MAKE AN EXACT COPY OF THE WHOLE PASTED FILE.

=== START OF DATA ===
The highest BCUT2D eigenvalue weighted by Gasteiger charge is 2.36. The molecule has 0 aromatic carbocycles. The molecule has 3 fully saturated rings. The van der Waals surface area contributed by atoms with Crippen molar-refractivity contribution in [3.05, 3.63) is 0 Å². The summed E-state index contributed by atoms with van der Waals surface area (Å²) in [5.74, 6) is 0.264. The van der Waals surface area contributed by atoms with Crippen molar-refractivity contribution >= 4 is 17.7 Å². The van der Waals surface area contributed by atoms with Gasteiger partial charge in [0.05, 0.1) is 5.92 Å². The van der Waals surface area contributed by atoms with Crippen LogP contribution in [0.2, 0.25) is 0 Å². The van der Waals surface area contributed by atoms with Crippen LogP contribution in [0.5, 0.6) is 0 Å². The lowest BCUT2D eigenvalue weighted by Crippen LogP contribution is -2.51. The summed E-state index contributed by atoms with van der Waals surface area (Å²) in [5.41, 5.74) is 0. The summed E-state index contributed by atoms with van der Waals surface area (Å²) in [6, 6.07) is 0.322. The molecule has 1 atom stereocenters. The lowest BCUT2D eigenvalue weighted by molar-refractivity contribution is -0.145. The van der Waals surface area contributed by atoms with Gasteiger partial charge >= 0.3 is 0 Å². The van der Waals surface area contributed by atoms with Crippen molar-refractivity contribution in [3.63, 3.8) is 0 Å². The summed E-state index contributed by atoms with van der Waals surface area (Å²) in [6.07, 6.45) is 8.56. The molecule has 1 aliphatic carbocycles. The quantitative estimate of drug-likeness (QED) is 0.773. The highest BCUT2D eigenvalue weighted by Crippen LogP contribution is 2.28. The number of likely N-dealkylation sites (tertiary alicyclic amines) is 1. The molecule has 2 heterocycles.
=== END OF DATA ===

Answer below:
The highest BCUT2D eigenvalue weighted by Gasteiger charge is 2.36. The molecule has 0 aromatic carbocycles. The molecule has 3 fully saturated rings. The van der Waals surface area contributed by atoms with Crippen molar-refractivity contribution in [3.05, 3.63) is 0 Å². The summed E-state index contributed by atoms with van der Waals surface area (Å²) in [5.74, 6) is 0.264. The van der Waals surface area contributed by atoms with Crippen molar-refractivity contribution >= 4 is 17.7 Å². The van der Waals surface area contributed by atoms with Gasteiger partial charge in [0.05, 0.1) is 5.92 Å². The van der Waals surface area contributed by atoms with Crippen LogP contribution in [0.2, 0.25) is 0 Å². The van der Waals surface area contributed by atoms with Crippen LogP contribution in [0.5, 0.6) is 0 Å². The lowest BCUT2D eigenvalue weighted by Crippen LogP contribution is -2.51. The summed E-state index contributed by atoms with van der Waals surface area (Å²) in [5.41, 5.74) is 0. The summed E-state index contributed by atoms with van der Waals surface area (Å²) in [6, 6.07) is 0.322. The molecule has 1 atom stereocenters. The lowest BCUT2D eigenvalue weighted by molar-refractivity contribution is -0.145. The van der Waals surface area contributed by atoms with Gasteiger partial charge >= 0.3 is 0 Å². The van der Waals surface area contributed by atoms with Crippen molar-refractivity contribution in [3.63, 3.8) is 0 Å². The summed E-state index contributed by atoms with van der Waals surface area (Å²) in [6.07, 6.45) is 8.56. The molecule has 1 aliphatic carbocycles. The quantitative estimate of drug-likeness (QED) is 0.773. The highest BCUT2D eigenvalue weighted by Crippen LogP contribution is 2.28. The number of likely N-dealkylation sites (tertiary alicyclic amines) is 1. The molecule has 2 heterocycles.